[and speaking of "treasured time:" we DID manage to finish our Axis & Allies game...after THREE DAYS...with the Allied forces capitulating once the Krauts had taken all of the USSR save Moscow, and after Italy had invaded the central United States through Mexico. Folks may find me silly to crow about beating a kid two weeks shy of his 11th birthday; truth is, I'm proud of how well he plays. He's also pretty sharp (he beats me in chess about one game in three these days) and a fast learner. And I was playing from behind most of the game after Italy got pwned in the Mediterranean theater and after I stupidly chose to neglect Russia till Turn 4 (I'm so used to having Japan invade from the east, and had a difficult time adjusting to the needs of the game's European Only limitations). Still, I managed to take the UK...twice!...and while London was firmly in the hands of the Allies by the end of the war, the Americanos' need to bring overwhelming force to the North Sea ended up losing them all of Africa to a German "end around"...which gave Italy the space they needed to recover their naval forces. I seriously doubt Diego will make the same mistake again]
[of course, now he wants A&A Pacific for his birthday. Oh, boy]
I am running the kids through Hommlet. Yes, T1...not the Temple of Elemental Evil mega-set (which I own and which is a disaster to parse). This is the first time I've run T1 using the original rules for which it was intended; my only other experience with the adventure was running it as a PBEM 3rd edition conversion (you can read the transcripts which I posted to my blog a few years back).
It's been...mm...a bit of a rough go. Mainly due to their being so few party members. The adventure itself seems fine for a group of six/seven 1st level players. We have two. They ended up hiring four of the NPC adventurers hanging around the Inn of the Wanton Wench, three of whom were of the evil, "ambush-the-party-when-they're-weak" variety...with the inevitable results; i.e. Total Party Kill. HOWEVER...the kids want to make new characters and go back to Ye Old Moat House, and I have a few workarounds that I'm going to try implementing with our next go of it. That will all be detailed in a (later) post.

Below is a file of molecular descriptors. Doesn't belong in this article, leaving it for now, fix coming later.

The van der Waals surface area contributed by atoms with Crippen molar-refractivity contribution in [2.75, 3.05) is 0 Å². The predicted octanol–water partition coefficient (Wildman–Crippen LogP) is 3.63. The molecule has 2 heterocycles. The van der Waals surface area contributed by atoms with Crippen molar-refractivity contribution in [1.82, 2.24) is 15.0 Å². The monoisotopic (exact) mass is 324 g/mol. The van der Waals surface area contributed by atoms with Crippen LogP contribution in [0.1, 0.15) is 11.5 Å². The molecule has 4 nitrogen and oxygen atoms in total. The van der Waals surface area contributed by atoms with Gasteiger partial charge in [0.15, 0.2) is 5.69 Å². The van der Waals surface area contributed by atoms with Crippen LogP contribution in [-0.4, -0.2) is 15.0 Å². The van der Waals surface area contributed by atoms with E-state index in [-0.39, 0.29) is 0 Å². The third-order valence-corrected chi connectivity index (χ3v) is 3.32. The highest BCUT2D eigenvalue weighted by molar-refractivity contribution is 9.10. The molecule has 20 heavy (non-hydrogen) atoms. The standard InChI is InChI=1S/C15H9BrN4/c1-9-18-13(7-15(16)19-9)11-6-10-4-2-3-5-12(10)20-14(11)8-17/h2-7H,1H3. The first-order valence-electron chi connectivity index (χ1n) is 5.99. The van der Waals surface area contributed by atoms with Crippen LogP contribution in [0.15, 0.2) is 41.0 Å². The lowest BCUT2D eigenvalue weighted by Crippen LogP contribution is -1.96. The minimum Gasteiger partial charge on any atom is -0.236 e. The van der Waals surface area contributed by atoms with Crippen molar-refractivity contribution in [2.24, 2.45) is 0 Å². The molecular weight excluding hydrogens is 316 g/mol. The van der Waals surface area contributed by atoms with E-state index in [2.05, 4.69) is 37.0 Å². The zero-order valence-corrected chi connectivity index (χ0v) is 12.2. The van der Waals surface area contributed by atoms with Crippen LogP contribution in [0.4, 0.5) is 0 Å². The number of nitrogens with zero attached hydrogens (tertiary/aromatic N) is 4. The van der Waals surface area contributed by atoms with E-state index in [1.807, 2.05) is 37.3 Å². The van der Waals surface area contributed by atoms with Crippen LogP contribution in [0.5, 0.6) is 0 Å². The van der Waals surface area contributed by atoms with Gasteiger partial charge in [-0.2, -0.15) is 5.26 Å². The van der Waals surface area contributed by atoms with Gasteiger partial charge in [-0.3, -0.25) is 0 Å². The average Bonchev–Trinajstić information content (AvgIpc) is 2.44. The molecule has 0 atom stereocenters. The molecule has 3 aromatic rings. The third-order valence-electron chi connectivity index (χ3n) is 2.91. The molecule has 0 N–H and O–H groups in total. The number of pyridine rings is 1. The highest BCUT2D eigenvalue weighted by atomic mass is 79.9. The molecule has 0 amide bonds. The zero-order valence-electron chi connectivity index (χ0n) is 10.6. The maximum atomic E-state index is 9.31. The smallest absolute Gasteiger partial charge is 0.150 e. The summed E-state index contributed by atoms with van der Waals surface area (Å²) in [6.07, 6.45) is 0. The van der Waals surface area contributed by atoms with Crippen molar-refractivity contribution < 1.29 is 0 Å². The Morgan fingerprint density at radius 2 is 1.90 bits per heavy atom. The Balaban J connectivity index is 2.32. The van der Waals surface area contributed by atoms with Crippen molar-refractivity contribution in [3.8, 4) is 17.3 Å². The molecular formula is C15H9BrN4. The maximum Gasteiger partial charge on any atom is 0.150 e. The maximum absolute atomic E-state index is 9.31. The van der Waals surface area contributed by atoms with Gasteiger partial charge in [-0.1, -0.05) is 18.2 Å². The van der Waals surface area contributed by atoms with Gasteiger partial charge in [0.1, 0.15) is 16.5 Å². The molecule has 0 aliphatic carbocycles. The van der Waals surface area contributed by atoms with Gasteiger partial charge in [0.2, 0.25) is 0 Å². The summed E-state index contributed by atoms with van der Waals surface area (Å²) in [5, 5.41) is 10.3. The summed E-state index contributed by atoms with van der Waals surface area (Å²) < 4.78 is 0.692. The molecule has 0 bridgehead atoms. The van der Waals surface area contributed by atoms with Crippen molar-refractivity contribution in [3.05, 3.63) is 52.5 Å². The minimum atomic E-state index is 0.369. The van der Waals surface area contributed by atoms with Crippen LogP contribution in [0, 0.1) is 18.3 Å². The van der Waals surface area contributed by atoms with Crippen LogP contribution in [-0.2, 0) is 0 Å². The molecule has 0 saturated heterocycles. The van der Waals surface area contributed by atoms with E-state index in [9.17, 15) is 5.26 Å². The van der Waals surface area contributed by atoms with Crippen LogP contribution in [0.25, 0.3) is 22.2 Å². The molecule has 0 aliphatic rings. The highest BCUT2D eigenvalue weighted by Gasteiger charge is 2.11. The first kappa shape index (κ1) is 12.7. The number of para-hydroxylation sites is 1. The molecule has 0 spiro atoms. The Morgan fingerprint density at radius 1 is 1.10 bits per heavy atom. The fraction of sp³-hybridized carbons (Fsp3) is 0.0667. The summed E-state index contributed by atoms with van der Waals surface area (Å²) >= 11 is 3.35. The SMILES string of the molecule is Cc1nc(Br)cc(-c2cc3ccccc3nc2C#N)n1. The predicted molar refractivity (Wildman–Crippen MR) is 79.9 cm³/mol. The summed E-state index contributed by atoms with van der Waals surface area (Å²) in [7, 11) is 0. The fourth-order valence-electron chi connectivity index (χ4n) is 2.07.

[for the curious: the players are still playing in the same campaign world, but I haven't taken the time to place Hommlet on the map. I'm thinking probably down around Tri-Cities...or near them...due to the proximity to the Columbia River. Probably Burne and Rufus should be agents of the Tri-City States, though my first thought was to make them vassals of the Red Empire - i.e. Spokane - far to the north]
Treasure in Hommlet...a rather important consideration in AD&D...is quite good. Leaving aside what might be stolen from the village goodfolk, or looted from the bodies of evil henchmen, the moat house contains well over 30,000 g.p. of treasure, not even counting the sale value of magic items (which could push the total over 73K). Parties managing to find every scrap of loot AND retaining magic items (as opposed to selling them) can expect a haul of more than 41,000 experience points...enough for even a party of eight to climb to 3rd level...or higher! This is found in 17 of the 35 numbered areas, so roughly every other encounter will have something valuable for PCs to purloin.
Certainly whets the appetites of new players. No wonder T1 is held in such high regard.